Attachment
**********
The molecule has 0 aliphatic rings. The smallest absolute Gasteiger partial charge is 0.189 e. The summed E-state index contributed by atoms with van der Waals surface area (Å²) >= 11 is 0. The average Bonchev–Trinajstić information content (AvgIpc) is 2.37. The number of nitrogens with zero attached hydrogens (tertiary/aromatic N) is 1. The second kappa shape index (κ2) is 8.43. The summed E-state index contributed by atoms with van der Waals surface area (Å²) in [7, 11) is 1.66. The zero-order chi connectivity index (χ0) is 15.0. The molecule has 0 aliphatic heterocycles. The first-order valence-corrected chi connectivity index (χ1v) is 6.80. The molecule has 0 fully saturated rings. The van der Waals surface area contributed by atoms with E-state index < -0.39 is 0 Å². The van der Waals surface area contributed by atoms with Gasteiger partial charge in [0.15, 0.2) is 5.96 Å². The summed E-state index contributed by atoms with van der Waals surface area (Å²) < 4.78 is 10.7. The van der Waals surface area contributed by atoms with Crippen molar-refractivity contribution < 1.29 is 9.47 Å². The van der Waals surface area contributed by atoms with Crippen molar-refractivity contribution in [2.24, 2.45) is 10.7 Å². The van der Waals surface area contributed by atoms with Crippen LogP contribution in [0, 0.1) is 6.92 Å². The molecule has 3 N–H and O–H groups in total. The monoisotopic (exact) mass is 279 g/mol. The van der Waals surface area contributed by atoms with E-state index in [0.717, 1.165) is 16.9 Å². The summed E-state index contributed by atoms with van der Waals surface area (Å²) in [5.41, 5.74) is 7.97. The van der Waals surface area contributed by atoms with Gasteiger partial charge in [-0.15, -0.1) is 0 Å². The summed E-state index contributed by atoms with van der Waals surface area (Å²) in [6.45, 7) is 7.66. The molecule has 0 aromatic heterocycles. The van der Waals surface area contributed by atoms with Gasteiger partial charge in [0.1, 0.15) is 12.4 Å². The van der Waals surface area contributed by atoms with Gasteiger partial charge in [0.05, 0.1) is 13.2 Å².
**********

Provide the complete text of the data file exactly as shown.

The molecule has 0 aliphatic rings. The smallest absolute Gasteiger partial charge is 0.189 e. The summed E-state index contributed by atoms with van der Waals surface area (Å²) >= 11 is 0. The average Bonchev–Trinajstić information content (AvgIpc) is 2.37. The number of nitrogens with zero attached hydrogens (tertiary/aromatic N) is 1. The second kappa shape index (κ2) is 8.43. The summed E-state index contributed by atoms with van der Waals surface area (Å²) in [7, 11) is 1.66. The zero-order chi connectivity index (χ0) is 15.0. The molecule has 0 aliphatic heterocycles. The first-order valence-corrected chi connectivity index (χ1v) is 6.80. The molecule has 0 fully saturated rings. The van der Waals surface area contributed by atoms with E-state index < -0.39 is 0 Å². The van der Waals surface area contributed by atoms with Gasteiger partial charge in [0.15, 0.2) is 5.96 Å². The summed E-state index contributed by atoms with van der Waals surface area (Å²) < 4.78 is 10.7. The van der Waals surface area contributed by atoms with Crippen molar-refractivity contribution < 1.29 is 9.47 Å². The van der Waals surface area contributed by atoms with Crippen molar-refractivity contribution in [2.24, 2.45) is 10.7 Å². The van der Waals surface area contributed by atoms with Crippen LogP contribution in [0, 0.1) is 6.92 Å². The molecule has 3 N–H and O–H groups in total. The monoisotopic (exact) mass is 279 g/mol. The van der Waals surface area contributed by atoms with E-state index in [0.717, 1.165) is 16.9 Å². The summed E-state index contributed by atoms with van der Waals surface area (Å²) in [5.41, 5.74) is 7.97. The van der Waals surface area contributed by atoms with Gasteiger partial charge in [-0.15, -0.1) is 0 Å². The summed E-state index contributed by atoms with van der Waals surface area (Å²) in [6.45, 7) is 7.66. The molecule has 0 aromatic heterocycles. The van der Waals surface area contributed by atoms with Gasteiger partial charge in [0.1, 0.15) is 12.4 Å². The van der Waals surface area contributed by atoms with Gasteiger partial charge in [0.05, 0.1) is 13.2 Å².